Main | Good for Cable, Bad for America »

June 28, 2005

Comments

Jim Conran

I agree that consumers should be given a choice in providers and content. The current system keeps cost high for consumers with poor programming.

Dan Krimm

The Brand X decision was certainly bad for choice (I am an Earthlink subscriber, and I'd like to be able to choose between Earthlink DSL provided by my local telco and Earthlink cable provided by my local cableco).

Now, there's is talk of legislation to remove the requirement for the telcos too! Equal treatment is fair, but it ought to be in the direction of open access to increase competition.

I'm a little perplexed by CCC's position on local frnachising: what about redlining? Seems there needs to be some guarantee that fringe areas are served, otherwise these corps will cream the market, leaving many people either unserved at all or served only at tremendous individual expense. That doesn't seem fair to me. How does CCC propose to ensdure that these people get service?

When we're talking about stuff like Internet access, this stuff is becoming a necessity like a publlic utility. Those without affordable broadband access are finding themselves on the wrong side of the digital divide.

Bob Johnson

C4CC wants choice in new video technology in the hands of consumers as quickly as possible. And we want that choice to be available to all consumers.

However, concerns about so-called redlining are misplaced and even counterproductive. The same concerns were raised about other services, such as local telephone service by new entrants in the 1990s, and proved to be incorrect. All market segments quickly had vibrant local competition. If regulators had anticipated a theoretical redlining concern and imposed artifical entry requirements, it would have slowed the pace of competiiton and consumer choice. The same will be true in the cable/video market. Competitive choice will quickly reach all segments. There is no basis to anticipate failure and over-regulate.

The free market works. Let's open the door and let it work.

Dan Krimm

In the case of RBOCs and CLECs, isn't it true that the RBOCs still had to agree to cover the full region? So telcos still operate under a regulated market, to the extent that there must exist at least one carrier that covers it all.

I wouldn't mind that for video service as well. So, if that can be devised without local franchising, that would be okay with me.

Of course, the original reason for local franchises was access to public rights of way, and the local municipality ought to still have control over those rights of way (a local company should still have to ask permission to disturb those rights of way, without causing havoc to roads and other public property on their own terms).

Let's improve the system without throwing the baby outy with the bathwater. In the context of natural monopolies such as these utilities (with high costs of market entry and economies of consolidation), there is ultimately no "free market" at the end of the day and we are entirely justified in retaining regulation that makes sense.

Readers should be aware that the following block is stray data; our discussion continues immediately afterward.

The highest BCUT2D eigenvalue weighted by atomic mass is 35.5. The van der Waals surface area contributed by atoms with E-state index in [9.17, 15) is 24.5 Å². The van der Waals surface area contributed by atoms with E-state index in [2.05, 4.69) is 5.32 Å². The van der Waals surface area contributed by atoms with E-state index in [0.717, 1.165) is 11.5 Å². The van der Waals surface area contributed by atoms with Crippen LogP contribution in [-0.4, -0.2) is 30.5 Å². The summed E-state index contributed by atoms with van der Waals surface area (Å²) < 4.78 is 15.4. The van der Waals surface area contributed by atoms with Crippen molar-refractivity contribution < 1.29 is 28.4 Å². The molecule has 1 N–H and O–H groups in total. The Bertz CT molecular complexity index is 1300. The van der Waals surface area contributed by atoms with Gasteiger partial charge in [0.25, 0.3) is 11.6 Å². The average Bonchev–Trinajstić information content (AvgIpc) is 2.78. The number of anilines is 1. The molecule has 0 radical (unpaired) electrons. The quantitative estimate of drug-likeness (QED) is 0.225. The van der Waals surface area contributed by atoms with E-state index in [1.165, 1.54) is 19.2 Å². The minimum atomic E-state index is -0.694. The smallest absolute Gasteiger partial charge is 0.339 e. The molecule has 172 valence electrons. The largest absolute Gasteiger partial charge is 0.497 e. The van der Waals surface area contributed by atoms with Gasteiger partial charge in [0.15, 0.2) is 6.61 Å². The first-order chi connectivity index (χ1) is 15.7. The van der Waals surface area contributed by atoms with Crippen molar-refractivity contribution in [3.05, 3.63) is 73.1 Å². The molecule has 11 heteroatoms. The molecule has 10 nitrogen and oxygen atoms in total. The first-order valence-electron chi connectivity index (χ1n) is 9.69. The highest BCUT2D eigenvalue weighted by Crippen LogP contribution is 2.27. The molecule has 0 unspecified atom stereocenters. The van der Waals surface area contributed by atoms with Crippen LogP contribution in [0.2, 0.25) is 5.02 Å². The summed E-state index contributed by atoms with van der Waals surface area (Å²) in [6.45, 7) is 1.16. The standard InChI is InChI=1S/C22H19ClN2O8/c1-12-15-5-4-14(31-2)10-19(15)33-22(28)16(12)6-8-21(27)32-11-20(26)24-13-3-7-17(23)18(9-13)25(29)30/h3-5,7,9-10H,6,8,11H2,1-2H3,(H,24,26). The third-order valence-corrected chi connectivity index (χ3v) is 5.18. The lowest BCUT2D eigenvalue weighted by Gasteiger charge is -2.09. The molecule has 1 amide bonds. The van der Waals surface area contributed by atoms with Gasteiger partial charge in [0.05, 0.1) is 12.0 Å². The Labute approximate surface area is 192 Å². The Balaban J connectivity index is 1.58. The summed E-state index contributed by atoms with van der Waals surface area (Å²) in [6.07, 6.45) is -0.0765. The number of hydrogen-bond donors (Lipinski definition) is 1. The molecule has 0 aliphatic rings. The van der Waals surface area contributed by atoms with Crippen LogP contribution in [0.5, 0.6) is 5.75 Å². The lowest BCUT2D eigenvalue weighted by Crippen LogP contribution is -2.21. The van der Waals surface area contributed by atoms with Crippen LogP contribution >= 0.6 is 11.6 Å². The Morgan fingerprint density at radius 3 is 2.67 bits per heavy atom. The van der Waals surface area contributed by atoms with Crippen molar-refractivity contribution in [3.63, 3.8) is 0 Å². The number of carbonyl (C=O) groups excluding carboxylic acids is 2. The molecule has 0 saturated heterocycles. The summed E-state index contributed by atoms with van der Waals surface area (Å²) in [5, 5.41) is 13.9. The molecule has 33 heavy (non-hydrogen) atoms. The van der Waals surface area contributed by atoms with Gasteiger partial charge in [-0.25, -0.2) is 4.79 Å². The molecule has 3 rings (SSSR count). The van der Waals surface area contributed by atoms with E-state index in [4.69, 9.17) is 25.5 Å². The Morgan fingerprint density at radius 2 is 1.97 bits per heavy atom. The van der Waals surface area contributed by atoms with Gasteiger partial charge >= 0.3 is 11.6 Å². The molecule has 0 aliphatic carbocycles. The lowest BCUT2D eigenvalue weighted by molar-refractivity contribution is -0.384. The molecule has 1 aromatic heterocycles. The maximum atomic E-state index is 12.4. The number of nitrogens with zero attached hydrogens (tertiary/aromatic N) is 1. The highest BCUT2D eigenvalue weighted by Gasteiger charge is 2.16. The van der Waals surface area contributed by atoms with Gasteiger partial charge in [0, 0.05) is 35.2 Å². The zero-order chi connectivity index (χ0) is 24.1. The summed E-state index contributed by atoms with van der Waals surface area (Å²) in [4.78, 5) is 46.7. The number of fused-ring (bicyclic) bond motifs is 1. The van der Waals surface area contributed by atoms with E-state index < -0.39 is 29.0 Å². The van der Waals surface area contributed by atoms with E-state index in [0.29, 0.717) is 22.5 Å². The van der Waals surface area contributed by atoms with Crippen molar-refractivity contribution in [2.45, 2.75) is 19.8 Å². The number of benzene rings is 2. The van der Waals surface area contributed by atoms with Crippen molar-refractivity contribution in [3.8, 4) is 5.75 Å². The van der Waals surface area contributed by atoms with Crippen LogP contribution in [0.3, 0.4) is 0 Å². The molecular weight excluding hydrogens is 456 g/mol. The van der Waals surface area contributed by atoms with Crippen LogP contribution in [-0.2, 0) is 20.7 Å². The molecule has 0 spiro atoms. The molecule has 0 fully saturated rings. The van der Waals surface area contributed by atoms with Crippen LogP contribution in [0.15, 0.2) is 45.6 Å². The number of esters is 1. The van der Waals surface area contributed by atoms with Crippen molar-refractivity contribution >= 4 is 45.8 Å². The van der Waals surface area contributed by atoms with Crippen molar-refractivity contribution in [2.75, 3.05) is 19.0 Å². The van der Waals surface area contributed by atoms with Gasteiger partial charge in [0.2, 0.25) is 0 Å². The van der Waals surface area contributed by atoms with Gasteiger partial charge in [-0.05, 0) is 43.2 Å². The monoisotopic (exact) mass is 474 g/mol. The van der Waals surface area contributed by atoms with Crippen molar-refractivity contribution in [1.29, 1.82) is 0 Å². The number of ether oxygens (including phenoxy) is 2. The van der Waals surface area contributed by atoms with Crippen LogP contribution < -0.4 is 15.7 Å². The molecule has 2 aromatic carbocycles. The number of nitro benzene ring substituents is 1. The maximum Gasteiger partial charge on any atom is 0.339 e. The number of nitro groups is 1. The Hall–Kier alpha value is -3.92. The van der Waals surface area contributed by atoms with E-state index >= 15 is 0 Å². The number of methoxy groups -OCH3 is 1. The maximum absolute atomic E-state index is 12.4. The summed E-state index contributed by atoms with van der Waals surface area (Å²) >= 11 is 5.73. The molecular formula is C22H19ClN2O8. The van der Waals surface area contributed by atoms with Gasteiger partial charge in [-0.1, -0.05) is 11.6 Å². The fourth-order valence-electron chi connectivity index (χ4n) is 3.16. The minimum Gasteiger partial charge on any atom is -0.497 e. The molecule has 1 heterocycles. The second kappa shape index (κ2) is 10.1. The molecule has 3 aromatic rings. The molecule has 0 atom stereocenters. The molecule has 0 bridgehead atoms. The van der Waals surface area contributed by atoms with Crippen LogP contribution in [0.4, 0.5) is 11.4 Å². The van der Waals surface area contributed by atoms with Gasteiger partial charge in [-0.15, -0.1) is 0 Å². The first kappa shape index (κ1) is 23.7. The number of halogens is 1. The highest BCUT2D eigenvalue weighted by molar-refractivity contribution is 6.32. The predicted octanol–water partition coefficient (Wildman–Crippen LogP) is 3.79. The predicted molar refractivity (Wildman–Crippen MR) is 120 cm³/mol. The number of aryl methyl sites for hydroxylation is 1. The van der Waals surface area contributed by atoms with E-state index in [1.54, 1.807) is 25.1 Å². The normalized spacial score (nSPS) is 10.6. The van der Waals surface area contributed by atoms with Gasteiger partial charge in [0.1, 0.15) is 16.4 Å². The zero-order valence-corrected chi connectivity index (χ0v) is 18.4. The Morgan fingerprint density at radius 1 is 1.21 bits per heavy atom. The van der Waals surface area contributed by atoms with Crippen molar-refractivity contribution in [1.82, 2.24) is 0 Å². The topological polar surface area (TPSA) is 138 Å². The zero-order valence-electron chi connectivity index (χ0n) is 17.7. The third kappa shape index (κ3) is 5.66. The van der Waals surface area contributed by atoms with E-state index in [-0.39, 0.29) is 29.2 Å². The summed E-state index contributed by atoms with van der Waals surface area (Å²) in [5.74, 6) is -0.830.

While fixing the problems, let's hang onto the underlying principles that are in all of our interests, and not just the companies' interests. The "free market" is a concept, not a reality. Markets systematically fail under cases of excessive market power, externalities, public goods and information asymmetry. Regulation is entirely justified in these cases, if it is properly responsive to public interests. The trick is not to throw out the idea of regulation but to monitor it in a fully transparent manner and make sure it is doing what it was designed to do, and fixing it (rather than discarding it) when it fails.

Bob Johnson

Dan, you make some good points that I’d like to highlight. Telephone companies already have franchises in communities where they serve. All players in the video market should play by the same set of rules so that consumers – not regulations – that determine who the winners are in the marketplace.

As to your point of market failures, that is precisely what C4CC is advocating to change. Cable has the market power and we want to break the monopoly in the video market by removing outmoded regulations to speed up the deployment of competing networks and give consumers a real choice, better service and lower prices.

Dan Krimm

Regulations and fluid markets are not at all incompatible - in fact, markets often rely upon regulation to remain fluid and competitive. I agree that standards should be the same for telcos and cablecos, but wild deregulation is not the way to get to the most competitive market, per se.

I want to ensure that in the course of breaking cable market power we don't just hand it over to the telcos (which are really no better) without keeping a strict eye on both moving forward.

Maintaining competition in a market where physical constraints lead to natural monopolies and a tendancy to consolidate because of the redundancies of duplication of infrastructure requires keeping a hand in the game, and not withdrawing entirely.

Bad regulation is not a good thing, but removing it outright could simply make things worse. The current situation is not by any means the worst it could get. Fix the regulation, don't throw it out.

Jordan 1

ah i loved reading that post! sounds gorgeous, can't wait until tomorrow!

The comments to this entry are closed.